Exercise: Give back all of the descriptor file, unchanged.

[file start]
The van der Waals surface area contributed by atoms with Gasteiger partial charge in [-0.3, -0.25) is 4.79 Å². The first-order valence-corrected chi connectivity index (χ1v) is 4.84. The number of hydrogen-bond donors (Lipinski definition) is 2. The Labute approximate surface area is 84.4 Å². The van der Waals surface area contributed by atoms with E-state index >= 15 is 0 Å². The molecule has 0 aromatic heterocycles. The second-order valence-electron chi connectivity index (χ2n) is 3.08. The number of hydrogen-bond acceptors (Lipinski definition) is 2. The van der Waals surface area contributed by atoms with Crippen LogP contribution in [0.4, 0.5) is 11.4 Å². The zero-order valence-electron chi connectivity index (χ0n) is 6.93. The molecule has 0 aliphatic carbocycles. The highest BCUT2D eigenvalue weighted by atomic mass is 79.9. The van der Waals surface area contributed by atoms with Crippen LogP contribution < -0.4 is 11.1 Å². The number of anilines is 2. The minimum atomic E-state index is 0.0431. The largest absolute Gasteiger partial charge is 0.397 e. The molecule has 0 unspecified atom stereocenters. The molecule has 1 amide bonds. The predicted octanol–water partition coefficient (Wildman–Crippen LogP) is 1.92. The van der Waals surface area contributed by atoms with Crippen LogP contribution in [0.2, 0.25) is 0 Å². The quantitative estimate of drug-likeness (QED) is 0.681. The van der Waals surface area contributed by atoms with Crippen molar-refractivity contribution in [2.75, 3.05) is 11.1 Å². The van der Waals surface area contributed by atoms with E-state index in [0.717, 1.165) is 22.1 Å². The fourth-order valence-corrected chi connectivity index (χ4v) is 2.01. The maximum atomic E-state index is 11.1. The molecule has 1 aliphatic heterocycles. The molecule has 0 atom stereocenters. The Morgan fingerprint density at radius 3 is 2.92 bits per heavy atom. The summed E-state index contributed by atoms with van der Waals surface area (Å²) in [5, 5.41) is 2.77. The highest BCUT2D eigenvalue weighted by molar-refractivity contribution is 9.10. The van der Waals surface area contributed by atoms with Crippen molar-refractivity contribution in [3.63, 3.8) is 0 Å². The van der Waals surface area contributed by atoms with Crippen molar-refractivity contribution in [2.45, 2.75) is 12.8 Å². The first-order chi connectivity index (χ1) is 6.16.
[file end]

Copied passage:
The van der Waals surface area contributed by atoms with Gasteiger partial charge in [-0.3, -0.25) is 4.79 Å². The first-order valence-corrected chi connectivity index (χ1v) is 4.84. The number of hydrogen-bond donors (Lipinski definition) is 2. The Labute approximate surface area is 84.4 Å². The van der Waals surface area contributed by atoms with E-state index >= 15 is 0 Å². The molecule has 0 aromatic heterocycles. The second-order valence-electron chi connectivity index (χ2n) is 3.08. The number of hydrogen-bond acceptors (Lipinski definition) is 2. The van der Waals surface area contributed by atoms with Crippen LogP contribution in [0.4, 0.5) is 11.4 Å². The zero-order valence-electron chi connectivity index (χ0n) is 6.93. The molecule has 0 aliphatic carbocycles. The highest BCUT2D eigenvalue weighted by atomic mass is 79.9. The van der Waals surface area contributed by atoms with Crippen LogP contribution < -0.4 is 11.1 Å². The number of anilines is 2. The minimum atomic E-state index is 0.0431. The largest absolute Gasteiger partial charge is 0.397 e. The molecule has 0 unspecified atom stereocenters. The molecule has 1 amide bonds. The predicted octanol–water partition coefficient (Wildman–Crippen LogP) is 1.92. The van der Waals surface area contributed by atoms with Crippen LogP contribution in [0.2, 0.25) is 0 Å². The quantitative estimate of drug-likeness (QED) is 0.681. The van der Waals surface area contributed by atoms with Crippen molar-refractivity contribution in [2.75, 3.05) is 11.1 Å². The van der Waals surface area contributed by atoms with E-state index in [0.717, 1.165) is 22.1 Å². The fourth-order valence-corrected chi connectivity index (χ4v) is 2.01. The maximum atomic E-state index is 11.1. The molecule has 1 aliphatic heterocycles. The molecule has 0 atom stereocenters. The Morgan fingerprint density at radius 3 is 2.92 bits per heavy atom. The summed E-state index contributed by atoms with van der Waals surface area (Å²) in [5, 5.41) is 2.77. The highest BCUT2D eigenvalue weighted by molar-refractivity contribution is 9.10. The van der Waals surface area contributed by atoms with Crippen molar-refractivity contribution in [3.63, 3.8) is 0 Å². The van der Waals surface area contributed by atoms with Crippen molar-refractivity contribution in [2.45, 2.75) is 12.8 Å². The first-order chi connectivity index (χ1) is 6.16.